Diego was a 20-year-old college junior who was brought to the emergency room by the police. They were called by his resident advisor for bizarre behavior in the dormitory. Diego was anxious, frequently glancing around the room, and talked in a disorganized manner about the Illuminati, Freemasons and the end of the world.
A urine drug screen was positive for cannabis. When asked later during the hospitalization, his resident advisor reported Diego smoked marijuana daily, and Diego admitted to being a daily marijuana smoker since arriving at college.
Variants on the above scenario increasingly occur in emergency rooms and hospitals around the country. This has coincided with the growing use of recreational marijuana in youths and adults.
Naturally, grown marijuana has several active ingredients, or cannabinoids, which can cause significant effects when inhaled or ingested.The main active compound in recreational marijuana (Cannabis sativa) is delta-9-tetrahydrocannabinol (D-9-THC). D-9-THC binds to cannabinoid receptors in the brain and other parts of the body to produce its effects.This system has complex interactions with other neurotransmitters in the brain that have been implicated in the dysfunction associated with psychoses.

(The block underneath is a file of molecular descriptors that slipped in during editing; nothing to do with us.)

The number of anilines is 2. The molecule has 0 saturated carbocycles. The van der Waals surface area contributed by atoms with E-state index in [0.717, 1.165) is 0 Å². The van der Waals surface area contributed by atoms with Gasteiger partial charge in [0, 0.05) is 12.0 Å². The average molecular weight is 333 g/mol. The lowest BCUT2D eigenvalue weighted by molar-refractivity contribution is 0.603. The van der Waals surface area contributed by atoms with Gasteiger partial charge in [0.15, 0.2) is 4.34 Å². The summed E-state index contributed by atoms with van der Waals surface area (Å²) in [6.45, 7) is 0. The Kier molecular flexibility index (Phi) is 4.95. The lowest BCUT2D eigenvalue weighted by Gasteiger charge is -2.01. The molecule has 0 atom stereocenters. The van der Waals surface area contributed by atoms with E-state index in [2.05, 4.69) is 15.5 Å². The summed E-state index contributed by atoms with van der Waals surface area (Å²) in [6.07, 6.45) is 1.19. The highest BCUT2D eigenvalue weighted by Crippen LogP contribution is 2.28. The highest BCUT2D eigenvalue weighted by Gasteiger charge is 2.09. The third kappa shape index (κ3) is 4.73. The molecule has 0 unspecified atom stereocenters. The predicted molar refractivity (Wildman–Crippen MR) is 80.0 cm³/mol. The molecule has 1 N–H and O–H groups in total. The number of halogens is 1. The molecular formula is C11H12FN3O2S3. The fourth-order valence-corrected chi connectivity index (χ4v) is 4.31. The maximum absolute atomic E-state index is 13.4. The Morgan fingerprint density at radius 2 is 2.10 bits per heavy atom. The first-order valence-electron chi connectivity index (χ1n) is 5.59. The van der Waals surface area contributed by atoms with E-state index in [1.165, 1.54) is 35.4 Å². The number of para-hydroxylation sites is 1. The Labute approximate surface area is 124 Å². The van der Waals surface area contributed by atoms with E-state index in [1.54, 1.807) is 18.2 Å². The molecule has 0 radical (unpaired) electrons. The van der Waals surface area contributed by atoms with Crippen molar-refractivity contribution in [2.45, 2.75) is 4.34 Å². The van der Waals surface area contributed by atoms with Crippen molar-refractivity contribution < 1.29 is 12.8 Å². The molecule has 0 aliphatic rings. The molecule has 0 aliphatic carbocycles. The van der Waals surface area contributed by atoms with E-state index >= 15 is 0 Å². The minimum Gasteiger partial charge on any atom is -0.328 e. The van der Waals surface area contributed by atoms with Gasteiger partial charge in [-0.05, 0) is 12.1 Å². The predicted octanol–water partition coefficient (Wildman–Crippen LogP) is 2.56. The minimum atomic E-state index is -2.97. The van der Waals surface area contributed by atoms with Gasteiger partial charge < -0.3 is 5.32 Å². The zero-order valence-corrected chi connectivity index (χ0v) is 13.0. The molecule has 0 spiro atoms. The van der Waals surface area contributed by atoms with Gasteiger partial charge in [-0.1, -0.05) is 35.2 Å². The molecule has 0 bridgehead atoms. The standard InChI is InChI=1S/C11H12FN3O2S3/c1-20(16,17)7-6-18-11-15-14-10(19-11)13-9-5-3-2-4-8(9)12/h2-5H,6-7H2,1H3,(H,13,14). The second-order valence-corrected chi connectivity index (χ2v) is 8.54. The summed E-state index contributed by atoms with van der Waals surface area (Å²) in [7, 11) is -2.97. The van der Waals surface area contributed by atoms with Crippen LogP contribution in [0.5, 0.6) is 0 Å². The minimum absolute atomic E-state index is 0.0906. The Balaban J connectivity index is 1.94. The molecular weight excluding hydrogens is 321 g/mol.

Herbal or recreational marijuana is significantly different from medicinal marijuana which, by definition of Florida statute, is low (0.8 percent or less) in D-9-THC and 10 percent or more cannabidiol (or CBD), according to Florida law. A qualified physician may prescribe medicinal marijuana for a select list of qualified disorders including cancer, epilepsy, glaucoma, PTSD, and AIDS. However, research studies indicate that D-9-THC in recreational marijuana produces, in a dose-dependent fashion (i.e., the higher the dose, the more dysfunction), short-term memory impairment and a distorted perception of time.
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